By Dan Yount

The Cincinnati Herald

City Councilmembers Tamaya Dennard and Davis Mann will lead the council’s probe into City Manager Harry Black’s alleged misconduct. Photo provided

Two Cincinnati City Council members – Tamaya Dennard and David Mann – will lead a hearing about alleged misconduct by City Manager Harry Black, council members unanimously agreed on Wednesday. Both are Democrats.

The investigation is to begin after Black’s own counsel is in place, something that became an issue Wednesday when Mann questioned why taxpayers would have to pay for that. Since the city solicitor will be called as a witness during the hearing, council members agreed that Black needed independent counsel.

Mayor John Cranley asked the city manager to resign on March 9 after the two began to clash.

A majority of Cincinnati City Council members at their March 28 meeting stood in opposition at 5 to 4 to a $423,000 severance package Cranley and Black had agreed to for Black to move on. The deal would pay Black’s salary for 18 months. The severance agreement in his contract limits his severance pay to 8 months’ salary.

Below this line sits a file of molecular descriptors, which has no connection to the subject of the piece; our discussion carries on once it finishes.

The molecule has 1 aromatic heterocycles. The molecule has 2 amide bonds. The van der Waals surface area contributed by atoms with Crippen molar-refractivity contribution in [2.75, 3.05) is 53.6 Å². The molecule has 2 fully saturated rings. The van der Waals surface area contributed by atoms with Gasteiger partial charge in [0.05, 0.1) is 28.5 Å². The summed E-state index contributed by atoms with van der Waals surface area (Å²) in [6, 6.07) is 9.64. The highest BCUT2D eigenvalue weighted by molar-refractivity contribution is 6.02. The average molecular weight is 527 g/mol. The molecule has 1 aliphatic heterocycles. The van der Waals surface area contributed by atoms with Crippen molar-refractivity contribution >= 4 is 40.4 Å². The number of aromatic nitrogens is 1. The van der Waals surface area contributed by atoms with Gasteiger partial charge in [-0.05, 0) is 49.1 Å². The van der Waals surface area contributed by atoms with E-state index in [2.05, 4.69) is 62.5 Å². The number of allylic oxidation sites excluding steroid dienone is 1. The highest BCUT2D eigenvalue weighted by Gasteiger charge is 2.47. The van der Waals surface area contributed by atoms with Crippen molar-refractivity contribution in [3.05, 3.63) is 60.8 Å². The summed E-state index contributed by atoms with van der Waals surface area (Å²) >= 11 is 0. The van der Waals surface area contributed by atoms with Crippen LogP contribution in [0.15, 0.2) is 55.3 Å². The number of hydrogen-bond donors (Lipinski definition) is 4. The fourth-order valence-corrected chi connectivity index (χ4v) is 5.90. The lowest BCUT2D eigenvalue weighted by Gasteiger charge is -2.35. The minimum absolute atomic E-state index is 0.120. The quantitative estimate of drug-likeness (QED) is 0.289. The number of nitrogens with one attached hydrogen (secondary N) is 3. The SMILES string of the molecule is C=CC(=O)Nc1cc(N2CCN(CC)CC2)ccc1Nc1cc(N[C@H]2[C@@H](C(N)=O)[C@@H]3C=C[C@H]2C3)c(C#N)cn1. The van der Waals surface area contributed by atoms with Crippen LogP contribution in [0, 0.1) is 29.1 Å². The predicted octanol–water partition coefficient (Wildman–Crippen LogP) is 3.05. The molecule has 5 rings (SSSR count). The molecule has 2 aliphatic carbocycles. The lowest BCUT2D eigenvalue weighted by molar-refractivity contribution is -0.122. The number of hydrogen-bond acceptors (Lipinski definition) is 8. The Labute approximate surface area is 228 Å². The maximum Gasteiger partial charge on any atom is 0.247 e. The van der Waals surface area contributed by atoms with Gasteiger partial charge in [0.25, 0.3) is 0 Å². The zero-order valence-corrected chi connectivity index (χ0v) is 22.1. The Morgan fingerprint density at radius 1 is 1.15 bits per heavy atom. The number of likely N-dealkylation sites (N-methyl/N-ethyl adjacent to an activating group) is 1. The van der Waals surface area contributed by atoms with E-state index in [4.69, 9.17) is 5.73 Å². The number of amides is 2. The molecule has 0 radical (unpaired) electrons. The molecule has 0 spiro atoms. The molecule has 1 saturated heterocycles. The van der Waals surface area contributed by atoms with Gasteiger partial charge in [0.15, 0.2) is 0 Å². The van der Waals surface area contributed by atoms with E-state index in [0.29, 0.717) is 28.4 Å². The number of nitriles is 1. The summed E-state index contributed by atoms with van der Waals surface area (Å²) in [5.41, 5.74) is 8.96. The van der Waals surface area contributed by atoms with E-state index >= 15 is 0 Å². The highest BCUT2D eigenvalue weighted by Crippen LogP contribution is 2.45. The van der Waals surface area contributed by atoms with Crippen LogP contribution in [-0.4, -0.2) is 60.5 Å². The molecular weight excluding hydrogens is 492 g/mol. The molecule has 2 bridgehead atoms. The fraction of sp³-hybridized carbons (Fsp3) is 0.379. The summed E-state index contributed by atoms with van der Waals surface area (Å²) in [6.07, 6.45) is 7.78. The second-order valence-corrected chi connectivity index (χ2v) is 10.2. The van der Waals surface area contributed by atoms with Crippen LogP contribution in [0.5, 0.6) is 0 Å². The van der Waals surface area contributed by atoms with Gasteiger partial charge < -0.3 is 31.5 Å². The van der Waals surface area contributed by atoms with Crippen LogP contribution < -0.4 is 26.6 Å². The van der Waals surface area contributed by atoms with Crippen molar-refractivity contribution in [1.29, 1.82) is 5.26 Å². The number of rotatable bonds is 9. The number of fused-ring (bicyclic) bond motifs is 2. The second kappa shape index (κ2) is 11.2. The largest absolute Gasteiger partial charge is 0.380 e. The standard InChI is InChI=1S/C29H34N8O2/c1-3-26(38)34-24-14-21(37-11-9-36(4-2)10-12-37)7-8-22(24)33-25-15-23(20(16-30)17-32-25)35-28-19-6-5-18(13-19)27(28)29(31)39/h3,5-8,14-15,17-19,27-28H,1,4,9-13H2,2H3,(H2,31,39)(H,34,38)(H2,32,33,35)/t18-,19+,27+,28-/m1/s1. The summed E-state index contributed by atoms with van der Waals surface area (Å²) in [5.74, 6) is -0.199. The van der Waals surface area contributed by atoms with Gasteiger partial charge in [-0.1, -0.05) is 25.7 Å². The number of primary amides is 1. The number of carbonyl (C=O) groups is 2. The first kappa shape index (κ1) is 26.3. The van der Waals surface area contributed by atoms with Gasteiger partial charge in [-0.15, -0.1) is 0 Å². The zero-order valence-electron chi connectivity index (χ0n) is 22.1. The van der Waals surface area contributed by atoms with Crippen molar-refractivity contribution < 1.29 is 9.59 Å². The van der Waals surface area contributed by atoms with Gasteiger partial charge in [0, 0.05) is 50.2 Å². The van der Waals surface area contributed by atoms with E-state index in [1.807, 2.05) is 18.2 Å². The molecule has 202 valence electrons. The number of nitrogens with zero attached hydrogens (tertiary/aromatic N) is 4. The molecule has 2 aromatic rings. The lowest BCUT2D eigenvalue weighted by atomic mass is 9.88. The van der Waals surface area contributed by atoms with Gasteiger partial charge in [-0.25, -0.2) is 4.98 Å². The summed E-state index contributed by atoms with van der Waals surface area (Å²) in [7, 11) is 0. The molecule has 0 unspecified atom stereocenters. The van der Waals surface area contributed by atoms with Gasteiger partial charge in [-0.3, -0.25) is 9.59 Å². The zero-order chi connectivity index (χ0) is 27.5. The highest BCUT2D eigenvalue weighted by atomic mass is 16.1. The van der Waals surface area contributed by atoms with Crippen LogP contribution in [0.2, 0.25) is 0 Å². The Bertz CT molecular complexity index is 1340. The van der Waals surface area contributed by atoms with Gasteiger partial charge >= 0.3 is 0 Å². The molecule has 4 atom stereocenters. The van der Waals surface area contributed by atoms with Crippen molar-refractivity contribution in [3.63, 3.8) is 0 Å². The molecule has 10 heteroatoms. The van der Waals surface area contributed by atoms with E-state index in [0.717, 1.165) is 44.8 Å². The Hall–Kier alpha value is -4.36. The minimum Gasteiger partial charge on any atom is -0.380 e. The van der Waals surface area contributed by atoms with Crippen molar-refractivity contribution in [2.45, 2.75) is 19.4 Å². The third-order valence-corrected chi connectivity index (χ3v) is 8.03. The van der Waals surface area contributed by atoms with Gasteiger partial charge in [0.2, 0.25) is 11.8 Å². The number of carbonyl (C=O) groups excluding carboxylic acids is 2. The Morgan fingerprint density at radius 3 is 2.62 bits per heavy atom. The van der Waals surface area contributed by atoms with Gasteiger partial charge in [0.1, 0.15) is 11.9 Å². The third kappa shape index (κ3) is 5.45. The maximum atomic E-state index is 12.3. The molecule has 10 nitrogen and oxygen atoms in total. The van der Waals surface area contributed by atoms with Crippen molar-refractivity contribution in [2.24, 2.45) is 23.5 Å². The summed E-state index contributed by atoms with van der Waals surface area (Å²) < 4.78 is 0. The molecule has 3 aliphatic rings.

Councilmembers Tamaya Dennard,
 Greg Landsman, 
Chris Seelbach,
 P.G. Sittenfeld and 
Wendell Young are opposed to the $432,000 deal, saying it is irresponsible to taxpayers. Thus, the impasse and agreement this week on an investigation.

Cranley, who was absent from the meeting Wednesday, has said he favors an independent investigation of Black. Councilman Chris Seelbach earlier had suggested an outside investigation of both Cranley and Black in what has become an embarrassing month at City Hall.

While council was in agreement about conducting an investigation, there were concerns about the expense involved in hiring a special counsel and whether the public airing of grievances would turn into a “public lynching,” or a “kangaroo court.”

Cincinnati City Council Manager Harry Black at the April 4 council meeting where his status was discussed. Photo provided

In a written statement released following the meeting Wednesday, Black called it “an unfortunate and regrettable situation for all involved.”

Black said, “While I am the first to admit, and have, that there is always room for improvement, I have no concerns about how I have conducted myself as a professional and am proud of the results we achieved as a city government.”

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